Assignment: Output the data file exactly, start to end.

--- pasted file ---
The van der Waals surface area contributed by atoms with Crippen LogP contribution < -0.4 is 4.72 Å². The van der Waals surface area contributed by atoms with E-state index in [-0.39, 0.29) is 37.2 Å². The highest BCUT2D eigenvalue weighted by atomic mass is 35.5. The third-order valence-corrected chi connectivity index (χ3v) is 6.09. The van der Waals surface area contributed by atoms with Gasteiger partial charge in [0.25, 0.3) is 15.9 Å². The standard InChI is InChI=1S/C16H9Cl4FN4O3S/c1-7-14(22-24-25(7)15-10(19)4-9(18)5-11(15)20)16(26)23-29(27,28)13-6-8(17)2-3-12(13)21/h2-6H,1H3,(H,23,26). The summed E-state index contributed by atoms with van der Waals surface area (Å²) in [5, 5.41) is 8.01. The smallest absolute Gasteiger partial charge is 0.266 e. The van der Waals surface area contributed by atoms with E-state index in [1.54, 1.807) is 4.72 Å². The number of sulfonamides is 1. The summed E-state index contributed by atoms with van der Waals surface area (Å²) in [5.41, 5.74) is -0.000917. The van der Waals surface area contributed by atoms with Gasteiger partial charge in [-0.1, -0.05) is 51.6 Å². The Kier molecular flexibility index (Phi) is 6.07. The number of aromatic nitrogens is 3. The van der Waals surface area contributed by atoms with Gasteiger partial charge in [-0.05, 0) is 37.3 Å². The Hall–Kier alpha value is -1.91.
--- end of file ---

The van der Waals surface area contributed by atoms with Crippen LogP contribution < -0.4 is 4.72 Å². The van der Waals surface area contributed by atoms with E-state index in [-0.39, 0.29) is 37.2 Å². The highest BCUT2D eigenvalue weighted by atomic mass is 35.5. The third-order valence-corrected chi connectivity index (χ3v) is 6.09. The van der Waals surface area contributed by atoms with Gasteiger partial charge in [0.25, 0.3) is 15.9 Å². The standard InChI is InChI=1S/C16H9Cl4FN4O3S/c1-7-14(22-24-25(7)15-10(19)4-9(18)5-11(15)20)16(26)23-29(27,28)13-6-8(17)2-3-12(13)21/h2-6H,1H3,(H,23,26). The summed E-state index contributed by atoms with van der Waals surface area (Å²) in [5, 5.41) is 8.01. The smallest absolute Gasteiger partial charge is 0.266 e. The van der Waals surface area contributed by atoms with E-state index in [1.54, 1.807) is 4.72 Å². The number of sulfonamides is 1. The summed E-state index contributed by atoms with van der Waals surface area (Å²) in [5.41, 5.74) is -0.000917. The van der Waals surface area contributed by atoms with Gasteiger partial charge in [-0.1, -0.05) is 51.6 Å². The Kier molecular flexibility index (Phi) is 6.07. The number of aromatic nitrogens is 3. The van der Waals surface area contributed by atoms with Gasteiger partial charge in [-0.05, 0) is 37.3 Å². The Hall–Kier alpha value is -1.91.